This is a very good question about how Greek uses the definite article differently from English. In summary: "the Word was God" is best. Here's a short explanation as to why:
1. Greek uses "the" much more often than English
John 1:1 in Greek from Bible Hub: (every definite article in bold italics)
Ἐν ἀρχῇ ἦν ὁ Λόγος, καὶ ὁ Λόγος ἦν πρὸς τὸν Θεόν, καὶ Θεὸς ἦν ὁ Λόγος.
Greek uses the definite article (the) much more frequently than English because Greek nouns have case:
There are five CASES in Greek, the nominative, genitive, dative, accusative, and vocative.
...The case even includes the definite article. That would be like "a" or "the" in English having a different spelling if it was for an object, direct object, subject, possessive, etc. This is part of why so many Greek words also have "the".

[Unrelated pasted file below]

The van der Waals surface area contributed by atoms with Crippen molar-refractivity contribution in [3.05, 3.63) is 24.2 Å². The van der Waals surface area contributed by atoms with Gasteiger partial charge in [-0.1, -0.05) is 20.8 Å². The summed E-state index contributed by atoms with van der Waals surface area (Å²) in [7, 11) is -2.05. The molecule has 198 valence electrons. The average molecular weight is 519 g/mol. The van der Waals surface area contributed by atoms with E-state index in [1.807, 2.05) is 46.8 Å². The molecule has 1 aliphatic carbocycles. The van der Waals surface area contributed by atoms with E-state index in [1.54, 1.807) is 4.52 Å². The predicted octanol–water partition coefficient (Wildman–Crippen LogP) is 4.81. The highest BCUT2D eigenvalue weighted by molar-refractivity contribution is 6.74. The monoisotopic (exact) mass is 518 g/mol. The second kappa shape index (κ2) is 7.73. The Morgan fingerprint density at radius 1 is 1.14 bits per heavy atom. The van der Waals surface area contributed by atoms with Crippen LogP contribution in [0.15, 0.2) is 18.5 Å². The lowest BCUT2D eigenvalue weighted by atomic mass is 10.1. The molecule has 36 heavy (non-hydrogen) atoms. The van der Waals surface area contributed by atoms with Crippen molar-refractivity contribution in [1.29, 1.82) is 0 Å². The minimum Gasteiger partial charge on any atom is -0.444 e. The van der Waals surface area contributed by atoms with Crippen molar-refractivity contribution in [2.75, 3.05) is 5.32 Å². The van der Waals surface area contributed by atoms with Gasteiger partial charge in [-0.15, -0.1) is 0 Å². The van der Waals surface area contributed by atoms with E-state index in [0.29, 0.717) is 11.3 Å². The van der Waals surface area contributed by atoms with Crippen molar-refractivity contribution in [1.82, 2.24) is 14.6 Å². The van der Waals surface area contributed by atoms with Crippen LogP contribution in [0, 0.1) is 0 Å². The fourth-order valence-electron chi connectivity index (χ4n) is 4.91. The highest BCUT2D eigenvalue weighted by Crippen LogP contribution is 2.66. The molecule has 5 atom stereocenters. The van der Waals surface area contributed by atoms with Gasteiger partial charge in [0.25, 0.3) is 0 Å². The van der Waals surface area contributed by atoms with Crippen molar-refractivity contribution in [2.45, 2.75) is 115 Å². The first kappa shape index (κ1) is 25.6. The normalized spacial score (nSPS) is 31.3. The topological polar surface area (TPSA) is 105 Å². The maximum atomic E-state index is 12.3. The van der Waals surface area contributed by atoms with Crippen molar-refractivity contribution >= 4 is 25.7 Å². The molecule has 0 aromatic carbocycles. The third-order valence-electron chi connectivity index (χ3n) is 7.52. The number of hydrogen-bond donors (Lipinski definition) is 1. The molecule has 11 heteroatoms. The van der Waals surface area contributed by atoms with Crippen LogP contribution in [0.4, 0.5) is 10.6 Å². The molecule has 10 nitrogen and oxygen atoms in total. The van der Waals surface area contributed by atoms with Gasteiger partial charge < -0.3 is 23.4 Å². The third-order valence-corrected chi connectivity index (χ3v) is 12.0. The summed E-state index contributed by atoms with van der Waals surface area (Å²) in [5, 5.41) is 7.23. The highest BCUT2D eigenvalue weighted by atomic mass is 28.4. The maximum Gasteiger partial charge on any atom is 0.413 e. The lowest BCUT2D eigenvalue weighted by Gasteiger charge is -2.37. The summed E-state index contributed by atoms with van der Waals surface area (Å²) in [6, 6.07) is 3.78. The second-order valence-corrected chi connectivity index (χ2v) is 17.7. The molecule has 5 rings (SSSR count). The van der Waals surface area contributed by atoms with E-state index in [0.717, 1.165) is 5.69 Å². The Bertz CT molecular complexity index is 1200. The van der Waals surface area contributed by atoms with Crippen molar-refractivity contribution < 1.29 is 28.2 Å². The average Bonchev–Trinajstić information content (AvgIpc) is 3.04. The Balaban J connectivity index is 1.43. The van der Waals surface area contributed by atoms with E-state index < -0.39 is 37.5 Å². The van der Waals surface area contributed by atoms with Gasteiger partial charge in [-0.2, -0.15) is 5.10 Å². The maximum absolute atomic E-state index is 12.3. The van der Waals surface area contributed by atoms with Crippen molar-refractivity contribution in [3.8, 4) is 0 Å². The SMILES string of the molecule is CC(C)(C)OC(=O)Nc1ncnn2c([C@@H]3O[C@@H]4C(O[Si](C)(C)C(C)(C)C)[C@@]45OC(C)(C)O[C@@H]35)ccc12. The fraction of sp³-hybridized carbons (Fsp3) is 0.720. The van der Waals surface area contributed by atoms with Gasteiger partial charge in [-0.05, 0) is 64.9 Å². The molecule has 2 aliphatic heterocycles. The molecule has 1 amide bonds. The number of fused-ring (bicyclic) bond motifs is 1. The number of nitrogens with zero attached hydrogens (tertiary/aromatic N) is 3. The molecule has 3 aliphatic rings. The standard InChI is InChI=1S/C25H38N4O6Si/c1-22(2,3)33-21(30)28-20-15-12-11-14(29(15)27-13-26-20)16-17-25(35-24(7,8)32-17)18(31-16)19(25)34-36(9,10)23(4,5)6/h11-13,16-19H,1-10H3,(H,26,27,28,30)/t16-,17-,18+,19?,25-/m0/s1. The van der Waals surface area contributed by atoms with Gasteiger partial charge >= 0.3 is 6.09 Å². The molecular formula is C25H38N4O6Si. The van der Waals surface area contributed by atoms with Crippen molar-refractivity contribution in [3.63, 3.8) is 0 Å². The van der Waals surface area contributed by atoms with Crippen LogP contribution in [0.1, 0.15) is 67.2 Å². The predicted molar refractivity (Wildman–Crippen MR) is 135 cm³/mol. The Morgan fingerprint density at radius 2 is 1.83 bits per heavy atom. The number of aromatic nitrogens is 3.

Also, there is no indefinite article in Greek (a/an). In Greek, it's all the same.
2. Greek uses "the" with names
If we were consistent in translating "the God" from John 1, then Mark 10:51-52 and John 6:1 would say "the Jesus":
...There are countless other examples throughout the New Testament with countless other names. Names don't always get the article, but they often do; English never does.
3. Greek doesn't always use "the" with "God"
Notice that in John 1:1 "τὸν Θεόν, καὶ Θεὸς" the second time "God" appears, it is Nominative (subject) and doesn't have an article. This happens again in v6 in the Genitive (origin) "παρὰ Θεοῦ" (lit. 'from God').
If anything, that is a strong argument for not translating "the God" anywhere else, because Θεὸς is not so dependent on use with an article.